A way to sort out these conditional probabilities was described the The Reverend Thomas Bayes in the mid 1700s in a paper called Essay Towards Solving a Problem in the Doctrine of Chances. The good Reverend described the relationship between the probability an athlete is an abuser given a failed test and the probability an abuser fails the test. Consider these probabilities (apologies for notation)

P(A) = probability a drug test is positive

P(B) = probability a player is an abuser

P(A|B) = probability an abusing player tests positive

P(B|A) = probability a player has taken drugs if their test is positive

Perhaps the most important takeaway is that P(A|B) and P(B|A) are not the same! It's a very common prosecutor trick to fool the jury into thinking they are - so common that it's called the prosecutor's fallacy. But to the problem at hand.

We want to know P(B|A). We already know P(B) or at least we have the 5% estimate. So P(B) = 0.05. This also gives us P(not B) = (1 - 0.05) = 0.95 as P(B) and P(not B) must add to 1.0. We also have 47.5 (I'll go with the fractional athlete here) of 1000 drug free athletes tested positive, so P(A|not B) = 0.0475.

Bayes derived a formula showing how all of these relate. Sticking with our notation:

This is a very unacceptable test! Although 95% accuracy sounds good on the surface, it only finds a bit better than half the abusers and incorrectly labels a lot of players. For fun try a 99% probability and a perfect 100% to see what's happening.

You can have much more complex conditionals, but this is the general idea. You really have to think things through a bit..

The other day I saw something that a few of you might want to consider for a kid or even yourself - the Turing Tumble Mechanical Computer.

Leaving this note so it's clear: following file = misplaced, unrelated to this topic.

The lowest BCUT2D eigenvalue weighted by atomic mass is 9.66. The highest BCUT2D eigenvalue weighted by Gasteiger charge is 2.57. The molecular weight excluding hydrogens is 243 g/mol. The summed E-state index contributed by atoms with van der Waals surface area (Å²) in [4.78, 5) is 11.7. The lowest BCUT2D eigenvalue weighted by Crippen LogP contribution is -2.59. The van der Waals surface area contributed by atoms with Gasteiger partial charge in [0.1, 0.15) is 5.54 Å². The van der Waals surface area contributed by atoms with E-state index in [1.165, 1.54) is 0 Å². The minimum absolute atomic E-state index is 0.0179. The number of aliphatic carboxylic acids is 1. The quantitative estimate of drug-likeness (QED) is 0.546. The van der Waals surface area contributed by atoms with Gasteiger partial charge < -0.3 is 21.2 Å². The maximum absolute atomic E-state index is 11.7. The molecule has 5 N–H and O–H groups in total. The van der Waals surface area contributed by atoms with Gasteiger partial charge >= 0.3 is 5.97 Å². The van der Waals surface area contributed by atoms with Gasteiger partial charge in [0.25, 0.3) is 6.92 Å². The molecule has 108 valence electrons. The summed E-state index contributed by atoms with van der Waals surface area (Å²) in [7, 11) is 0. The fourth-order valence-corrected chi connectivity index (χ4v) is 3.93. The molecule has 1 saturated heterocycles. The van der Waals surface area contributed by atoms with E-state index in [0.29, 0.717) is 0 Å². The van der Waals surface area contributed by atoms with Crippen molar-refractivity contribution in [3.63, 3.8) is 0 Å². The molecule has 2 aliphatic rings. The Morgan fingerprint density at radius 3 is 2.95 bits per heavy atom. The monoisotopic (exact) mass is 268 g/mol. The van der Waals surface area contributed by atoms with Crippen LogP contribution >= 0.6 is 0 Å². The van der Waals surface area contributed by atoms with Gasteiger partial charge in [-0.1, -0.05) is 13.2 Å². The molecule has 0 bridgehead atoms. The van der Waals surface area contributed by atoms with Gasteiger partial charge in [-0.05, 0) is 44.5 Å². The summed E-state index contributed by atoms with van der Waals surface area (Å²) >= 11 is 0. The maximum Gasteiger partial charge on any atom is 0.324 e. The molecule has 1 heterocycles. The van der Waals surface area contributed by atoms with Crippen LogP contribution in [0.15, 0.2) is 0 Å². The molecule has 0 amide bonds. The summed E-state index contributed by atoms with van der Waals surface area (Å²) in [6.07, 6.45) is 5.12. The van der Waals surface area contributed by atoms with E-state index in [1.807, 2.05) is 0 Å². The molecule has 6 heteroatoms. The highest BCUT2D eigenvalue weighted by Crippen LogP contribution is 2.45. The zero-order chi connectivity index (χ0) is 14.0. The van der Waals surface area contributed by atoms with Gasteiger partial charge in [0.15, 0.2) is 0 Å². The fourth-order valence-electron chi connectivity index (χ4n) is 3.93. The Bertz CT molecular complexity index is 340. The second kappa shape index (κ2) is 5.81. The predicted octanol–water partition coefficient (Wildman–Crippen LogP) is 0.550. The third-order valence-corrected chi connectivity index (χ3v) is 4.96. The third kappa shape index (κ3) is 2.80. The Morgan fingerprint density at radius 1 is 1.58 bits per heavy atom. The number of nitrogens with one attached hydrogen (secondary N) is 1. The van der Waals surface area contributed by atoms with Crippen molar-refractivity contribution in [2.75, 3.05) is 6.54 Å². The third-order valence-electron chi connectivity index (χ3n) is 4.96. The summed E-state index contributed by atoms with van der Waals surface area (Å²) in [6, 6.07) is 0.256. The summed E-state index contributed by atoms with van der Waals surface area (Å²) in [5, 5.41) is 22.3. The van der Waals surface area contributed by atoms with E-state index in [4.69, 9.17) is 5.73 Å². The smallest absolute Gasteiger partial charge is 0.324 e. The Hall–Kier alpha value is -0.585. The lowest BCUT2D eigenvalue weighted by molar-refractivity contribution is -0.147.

It turns out digital computers are mostly switches. A lot of switches these days - perhaps a trillion in your smartphone. As a teenager I built a very simple relay based digital computer based on a column in an old Scientific American. Later I built an updated version that substituted transistors for the relays using some (free) components from the high school physics teacher.

Playing with these beasts is an excellent introduction to understanding how logic circuits work. You'd be surprised how many computer programmers are hazy on the subject (of course they work at a level of abstraction far above the silicon - or what old timers called the iron). The early machines of the 30s were very important and set the stage for the dramatic developments that followed. Here's an outstanding non-technical short history of those early days. (recommended!)

But back to the Turing Tumble.. It's limited, but that's central to its beauty. The instruction book has about sixty examples to play with and an aha! just might strike leading to out-of-the-book insights.